Homestead Devise Restrictions… Have you Inadvertently Waived Them?
I have previously discussed homestead in this blog and the subject can be very confusing. There are 3 areas of homestead protection… the homestead tax exemption (and the corresponding save our home cap discussed in the last blog), creditor protection during lifetime, and the restrictions on descent and devise upon death (the Devise Restrictions). I will currently be discussing the Devise Restrictions.
Under current law, if an owner of homestead is survived by a spouse or a minor child, then the homestead can NOT be devised other than a life estate to spouse, remainder to all the children, or if no minor children, then outright to the spouse. These Devise Restrictions can complicate many estate plans. So how do you get around this?
If a surviving spouse wanted to waive or disclaim this restriction so the homestead could be devised as a decedent desired, then the spouse would have to sign a waiver as provided in Section 732.702 of the Florida Statutes (you can NOT waive rights of a minor child) or execute a disclaimer as provided in Chapter 739 of the Florida Statutes.
An example will help: Bob and Sally are married with 3 minor children. The homestead is titled in Bob’s name. (Note that if homestead is titled in joint names the homestead will automatically be distributed to the spouse upon death and the Devise Restrictions do not apply). Upon Bob’s death if he does not devise the homestead life estate to Sally (she receives the full use for her lifetime) with a remainder interest to all 3 minor children, then the devise would be invalid. Note that, if there were no minor children, then Bob could devise the homestead outright to Sally.
Now assume Bob and Sally are in their second marriage and the children are Bob’s from a prior marriage and he wants the homestead to be distributed to ONLY his children and not Sally. He could NOT make that devise absent a waiver or disclaimer by his spouse permitting Bob to distribute the homestead ONLY to his children. What constitutes a valid waiver? A recent case provides that a waiver may not be what practitioners used to think.
In Stone v. Stone, Jerome and Alma engaged in estate planning and each of them signed a deed first transferring their homestead from joint names to their names as tenants in common and then transferring their one-half tenants in common interest to each of their qualified personal residence trusts (“QPRT”). A QPRT is an irrevocable trust that may provide estate tax savings if the transferor survives the term of the QPRT. Jerome died prior to the end of the term of his QPRT and under the terms of the QPRT Jerome’s one -half interest in the homestead reverted to Jerome’s estate.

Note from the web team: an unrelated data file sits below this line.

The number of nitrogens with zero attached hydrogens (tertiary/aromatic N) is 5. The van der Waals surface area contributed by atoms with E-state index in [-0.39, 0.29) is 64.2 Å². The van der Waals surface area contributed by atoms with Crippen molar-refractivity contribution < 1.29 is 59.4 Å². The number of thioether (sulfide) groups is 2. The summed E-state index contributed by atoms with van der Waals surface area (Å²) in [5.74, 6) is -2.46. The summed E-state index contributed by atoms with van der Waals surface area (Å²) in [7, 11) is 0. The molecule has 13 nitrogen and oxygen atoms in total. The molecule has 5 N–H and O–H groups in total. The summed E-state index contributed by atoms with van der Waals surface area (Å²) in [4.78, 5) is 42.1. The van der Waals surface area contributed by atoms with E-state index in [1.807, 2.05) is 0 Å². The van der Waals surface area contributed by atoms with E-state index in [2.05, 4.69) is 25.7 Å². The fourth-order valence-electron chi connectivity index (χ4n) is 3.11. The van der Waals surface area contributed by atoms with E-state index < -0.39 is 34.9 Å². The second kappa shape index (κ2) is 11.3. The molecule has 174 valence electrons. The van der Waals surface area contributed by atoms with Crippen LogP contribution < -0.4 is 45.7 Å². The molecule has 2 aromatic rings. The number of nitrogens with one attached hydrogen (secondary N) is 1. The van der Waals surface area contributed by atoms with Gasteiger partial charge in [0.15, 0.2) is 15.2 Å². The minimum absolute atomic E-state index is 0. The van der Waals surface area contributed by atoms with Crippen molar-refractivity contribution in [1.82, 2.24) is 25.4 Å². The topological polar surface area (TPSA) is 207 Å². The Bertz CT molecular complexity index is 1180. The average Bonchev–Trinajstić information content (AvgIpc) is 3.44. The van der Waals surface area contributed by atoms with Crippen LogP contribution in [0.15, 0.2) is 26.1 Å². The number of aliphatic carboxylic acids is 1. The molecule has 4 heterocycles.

Jerome’s estate plan provided that Alma would have the benefit of Jerome’s assets during her lifetime and then at her death, the assets would be distributed to their daughter, Nancy, OMITTING their son, Ross. Alma asked the court for instructions and Ross, the omitted son, argued that the distribution of Jerome’s one-half interest in the homestead was an invalid devise and thus the homestead would descend life estate to Alma and remainder to BOTH Ross and Nancy.
The court analyzed the transfers in 2 contexts finding that the (1) transfer to the QPRT was not subject to the Devise Restrictions and (2) transfer of the one-half interest at Husband’s death WAS subject to the homestead Devise Restrictions.
Because Jerome’s one-half interest in the homestead was subject to Devise Restrictions, Ross asserted his homestead rights in the one-half interest. However the court determined that Alma had waived her rights in the homestead by signing the deed splitting the homestead into 2 one-half interests and then transferring her interest into the QPRT. Surprisingly, the court agreed because the deed had stated that Alma “grants, bargains, sells, aliens, remises, releases, conveys, and confirms…” the transfer of the property. The court determined the language in the deed constituted a waiver of the Devise Restrictions. Even though Alma waived her rights in the homestead such a waiver is binding on Ross as provided in prior case law in City National Bank of Fla. V. Tescher and Hartwell v. Blasingame.
ADVICE: Homestead is a deceptive area of law. While appearing easy, the legal concept of homestead is complicated. Prior to signing ANY document regarding your homestead, consult with an attorney to be sure that you are not waiving any rights. If you already have signed deeds transferring your homestead, then make sure to discuss with your attorney whether you have waived the Devise Restrictions and, if so, whether you can rectify the situation.
HAVE A GREAT THANKSGIVING!
GENEROSITY IS A KEY TO HAPPINESS …REACH OUT AND HELP SOMEONE TODAY!